According to the International Dark-Sky Association, an organization that combats light pollution worldwide, "the increased and widespread use of artificial light at night is not only impairing our view of the universe, it is adversely affecting our environment, our safety, our energy consumption and our health".
Experts say that's a problem because nighttime lights are known to disrupt our body clocks and raise the risks of cancer, diabetes and depression.
The study was based on the first-ever radiometer designed especially for nightlights, called the Visible/Infrared Imager Radiometer Suite (VIIRS).
Researchers only analyzed nighttime lights during the months of October, to avoid any increase from holiday lights.
Overall, some 79 nations - mainly in South America, Asia and Africa - experienced a growth in nighttime brightness during those years.
Declines in lighting were rare, but were noticeable in war-torn places like Syria and Yemen.
The researchers said the U.S. National Oceanic and Atmospheric Administration weather satellite data may understate the situation because its sensor can not detect some of the LED lighting that is becoming more widespread, specifically blue light.
But many rich nations stayed just as bright, with city areas in the US, UK, and Europe becoming even brighter.
One co-author of the study, Franz Holker, an ecologist at the Leibniz Institute for Freshwater Ecology and Fisheries, said the data reveal "quite a critical problem". Images taken by the weather satellite Suomi NPP provided specialists with a close-up look at illuminated communities around the world, which literally shed light on the ongoing issue of light pollution.
For most of humanity's history, the night has meant darkness. "We hope that the results further sound the alarm about the many unintended consequences of the unchecked use of artificial light at night".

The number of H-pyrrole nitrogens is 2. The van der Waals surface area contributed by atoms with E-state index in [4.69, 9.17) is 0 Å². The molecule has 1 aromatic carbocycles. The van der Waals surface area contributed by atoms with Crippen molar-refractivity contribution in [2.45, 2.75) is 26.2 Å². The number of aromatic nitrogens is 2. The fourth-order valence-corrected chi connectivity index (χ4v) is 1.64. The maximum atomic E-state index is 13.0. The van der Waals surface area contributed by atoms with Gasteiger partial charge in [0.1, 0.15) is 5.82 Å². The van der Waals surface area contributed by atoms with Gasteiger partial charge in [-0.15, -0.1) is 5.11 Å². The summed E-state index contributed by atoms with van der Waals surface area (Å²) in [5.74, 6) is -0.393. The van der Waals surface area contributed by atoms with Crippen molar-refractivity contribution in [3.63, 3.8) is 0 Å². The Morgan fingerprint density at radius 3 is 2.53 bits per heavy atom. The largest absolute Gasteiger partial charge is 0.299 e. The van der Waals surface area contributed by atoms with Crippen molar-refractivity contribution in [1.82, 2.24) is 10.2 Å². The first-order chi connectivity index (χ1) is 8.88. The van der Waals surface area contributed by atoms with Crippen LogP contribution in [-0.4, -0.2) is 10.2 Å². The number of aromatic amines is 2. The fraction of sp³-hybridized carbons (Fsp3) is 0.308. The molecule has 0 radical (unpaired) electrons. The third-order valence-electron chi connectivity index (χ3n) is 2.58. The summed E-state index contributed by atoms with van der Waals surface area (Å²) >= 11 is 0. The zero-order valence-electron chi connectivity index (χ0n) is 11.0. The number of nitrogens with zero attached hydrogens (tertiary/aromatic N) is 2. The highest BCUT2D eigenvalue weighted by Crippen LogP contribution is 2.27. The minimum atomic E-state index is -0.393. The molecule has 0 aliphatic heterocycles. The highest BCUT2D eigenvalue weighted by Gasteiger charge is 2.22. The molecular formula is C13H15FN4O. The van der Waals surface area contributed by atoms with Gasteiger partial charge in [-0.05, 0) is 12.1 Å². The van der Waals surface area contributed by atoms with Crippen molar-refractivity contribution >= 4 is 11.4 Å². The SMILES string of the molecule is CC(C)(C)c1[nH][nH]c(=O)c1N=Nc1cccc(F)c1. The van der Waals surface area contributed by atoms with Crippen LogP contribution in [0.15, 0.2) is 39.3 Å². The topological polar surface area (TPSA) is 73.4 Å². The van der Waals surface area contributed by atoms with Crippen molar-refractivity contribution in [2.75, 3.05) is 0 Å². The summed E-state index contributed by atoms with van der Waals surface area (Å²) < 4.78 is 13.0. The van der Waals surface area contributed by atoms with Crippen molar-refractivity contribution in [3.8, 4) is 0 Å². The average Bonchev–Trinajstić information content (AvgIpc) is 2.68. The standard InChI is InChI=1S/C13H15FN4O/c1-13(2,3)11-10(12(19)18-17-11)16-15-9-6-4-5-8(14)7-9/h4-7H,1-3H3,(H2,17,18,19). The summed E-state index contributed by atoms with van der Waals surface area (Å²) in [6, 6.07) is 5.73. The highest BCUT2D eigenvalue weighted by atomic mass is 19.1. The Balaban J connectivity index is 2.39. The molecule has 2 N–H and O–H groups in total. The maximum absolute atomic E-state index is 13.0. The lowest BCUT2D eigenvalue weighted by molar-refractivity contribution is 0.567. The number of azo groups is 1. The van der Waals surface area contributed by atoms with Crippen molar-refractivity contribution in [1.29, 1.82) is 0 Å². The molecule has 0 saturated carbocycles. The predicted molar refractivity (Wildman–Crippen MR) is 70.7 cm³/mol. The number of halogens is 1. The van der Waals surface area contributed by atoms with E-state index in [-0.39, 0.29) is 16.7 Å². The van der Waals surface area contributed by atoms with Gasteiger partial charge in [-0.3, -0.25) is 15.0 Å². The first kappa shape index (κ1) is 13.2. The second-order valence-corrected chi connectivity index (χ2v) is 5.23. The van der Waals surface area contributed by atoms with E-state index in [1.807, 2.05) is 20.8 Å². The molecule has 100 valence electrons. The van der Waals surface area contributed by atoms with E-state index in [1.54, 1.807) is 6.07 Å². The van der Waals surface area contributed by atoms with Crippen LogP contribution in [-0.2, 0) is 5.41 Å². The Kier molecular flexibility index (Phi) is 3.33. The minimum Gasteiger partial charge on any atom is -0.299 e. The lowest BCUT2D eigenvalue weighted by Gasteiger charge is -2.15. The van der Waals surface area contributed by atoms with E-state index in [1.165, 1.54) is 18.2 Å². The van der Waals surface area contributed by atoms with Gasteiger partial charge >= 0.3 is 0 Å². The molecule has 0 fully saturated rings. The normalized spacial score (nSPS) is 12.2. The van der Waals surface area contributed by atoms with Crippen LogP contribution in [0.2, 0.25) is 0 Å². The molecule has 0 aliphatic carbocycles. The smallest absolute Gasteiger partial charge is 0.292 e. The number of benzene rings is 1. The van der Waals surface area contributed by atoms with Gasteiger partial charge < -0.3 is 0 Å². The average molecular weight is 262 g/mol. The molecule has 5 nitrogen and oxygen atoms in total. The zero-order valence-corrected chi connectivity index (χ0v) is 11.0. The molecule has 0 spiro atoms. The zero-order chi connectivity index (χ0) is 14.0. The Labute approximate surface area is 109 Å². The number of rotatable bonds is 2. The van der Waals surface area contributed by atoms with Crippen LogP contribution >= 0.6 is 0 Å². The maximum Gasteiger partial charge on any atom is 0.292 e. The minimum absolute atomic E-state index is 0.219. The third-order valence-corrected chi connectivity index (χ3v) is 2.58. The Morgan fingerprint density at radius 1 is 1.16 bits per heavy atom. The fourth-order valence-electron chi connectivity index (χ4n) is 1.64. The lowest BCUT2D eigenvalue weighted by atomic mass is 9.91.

The latest findings are "not a big surprise to people who have been following this issue", said Travis Longcore, an assistant professor of architecture, spatial sciences, and biological sciences at the University of Southern California School of Architecture. "Continuously lit areas brightened at a rate of 2.2 percent per year", according to the study.
"In addition to threatening 30 percent of vertebrates that are nocturnal and over 60 percent of invertebrates that are nocturnal, artificial light also affects plants and microorganisms", Hölker said.
Lighting is undoubtedly a good thing and a remarkable achievement for people in some far corners of the world, but scientists fear the decreased costs of electricity and the use of energy-efficient technology could lead to an increasingly lit world.
He said using LEDs that don't have a blue component is a better choice for people to consider, and there are also ways to position and manage existing light sources, like lamps in parking lots, so they are not as bright, but still remain effective.
"There is no conclusive evidence that additional light reduces crime", Longcore told AFP.
The data also showed a marked discrepancy in the increase in light pollution among different regions of the world.